When Apollo 11’s Eagle lunar module landed on the moon’s Sea of Tranquility on July 20, 1969, the space travelers took time to recover from their flight before stepping onto the moon’s surface. Astronaut Buzz Aldrin had received permission to bring bread and wine so he could take Communion. After reading Scripture, he tasted the first foods ever consumed on the moon. Later, he wrote: “I poured the wine into the chalice our church had given me. In the one-sixth gravity of the moon the wine curled slowly and gracefully up the side of the cup.” As Aldrin enjoyed this celestial Communion, his actions proclaimed his belief in Christ’s sacrifice on the cross and the guarantee of His second coming.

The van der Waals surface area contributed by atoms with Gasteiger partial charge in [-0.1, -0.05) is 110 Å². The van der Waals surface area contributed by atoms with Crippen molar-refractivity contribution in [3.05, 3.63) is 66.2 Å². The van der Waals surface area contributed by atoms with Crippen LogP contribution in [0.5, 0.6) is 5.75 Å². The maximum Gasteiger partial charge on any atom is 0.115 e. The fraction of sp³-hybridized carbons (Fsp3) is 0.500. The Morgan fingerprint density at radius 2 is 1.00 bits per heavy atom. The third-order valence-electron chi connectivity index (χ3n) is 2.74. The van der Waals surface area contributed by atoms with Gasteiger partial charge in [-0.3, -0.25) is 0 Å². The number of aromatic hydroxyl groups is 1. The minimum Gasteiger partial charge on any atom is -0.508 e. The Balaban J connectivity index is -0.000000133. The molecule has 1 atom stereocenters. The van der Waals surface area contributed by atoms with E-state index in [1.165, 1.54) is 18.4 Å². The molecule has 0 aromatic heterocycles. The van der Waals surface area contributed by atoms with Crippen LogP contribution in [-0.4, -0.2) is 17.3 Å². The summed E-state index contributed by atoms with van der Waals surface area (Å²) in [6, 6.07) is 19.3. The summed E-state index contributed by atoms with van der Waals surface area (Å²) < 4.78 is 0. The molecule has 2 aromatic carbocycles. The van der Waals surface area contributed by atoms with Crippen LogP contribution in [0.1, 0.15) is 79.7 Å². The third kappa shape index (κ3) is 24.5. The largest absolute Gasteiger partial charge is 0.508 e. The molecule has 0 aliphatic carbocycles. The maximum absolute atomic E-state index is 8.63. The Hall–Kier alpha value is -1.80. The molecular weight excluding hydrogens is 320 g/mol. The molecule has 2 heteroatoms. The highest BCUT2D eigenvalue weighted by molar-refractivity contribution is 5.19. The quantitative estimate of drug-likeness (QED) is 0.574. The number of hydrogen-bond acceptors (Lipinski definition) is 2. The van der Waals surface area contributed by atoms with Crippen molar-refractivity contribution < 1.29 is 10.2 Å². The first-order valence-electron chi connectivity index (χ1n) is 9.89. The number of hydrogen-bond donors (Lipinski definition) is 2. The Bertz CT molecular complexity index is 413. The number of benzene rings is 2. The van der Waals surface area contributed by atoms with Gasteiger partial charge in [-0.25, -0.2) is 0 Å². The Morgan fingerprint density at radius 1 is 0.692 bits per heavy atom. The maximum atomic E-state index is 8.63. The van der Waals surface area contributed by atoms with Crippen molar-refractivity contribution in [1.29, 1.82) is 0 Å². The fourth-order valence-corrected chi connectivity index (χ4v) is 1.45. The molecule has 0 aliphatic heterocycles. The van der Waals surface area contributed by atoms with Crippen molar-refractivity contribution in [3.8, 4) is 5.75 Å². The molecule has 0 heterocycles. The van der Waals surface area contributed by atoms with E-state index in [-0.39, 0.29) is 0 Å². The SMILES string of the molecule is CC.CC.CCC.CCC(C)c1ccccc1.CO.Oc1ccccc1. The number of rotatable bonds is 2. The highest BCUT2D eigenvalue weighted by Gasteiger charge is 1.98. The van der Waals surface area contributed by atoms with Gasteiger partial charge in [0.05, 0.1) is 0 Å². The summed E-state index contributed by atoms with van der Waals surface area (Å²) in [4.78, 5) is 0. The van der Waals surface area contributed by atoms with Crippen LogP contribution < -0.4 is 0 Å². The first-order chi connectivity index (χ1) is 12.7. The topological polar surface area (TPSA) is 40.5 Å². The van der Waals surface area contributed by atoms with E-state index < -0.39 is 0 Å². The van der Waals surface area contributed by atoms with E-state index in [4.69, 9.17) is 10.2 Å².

The apostle Paul encourages us to remember how Jesus sat with His disciples “on the night he was betrayed” (1 Corinthians 11:23). Christ compared His soon-to-be sacrificed body to the bread (v. 24). He declared the wine as a symbol of “the new covenant” that secured our forgiveness and salvation through His blood shed on the cross (v. 25). Whenever and wherever we take Communion, we’re proclaiming our trust in the reality of Jesus’ sacrifice and our hope in His promised second coming (v. 26).
No matter where we are, we can celebrate our faith in the one and only risen and returning Savior—Jesus Christ—with confidence.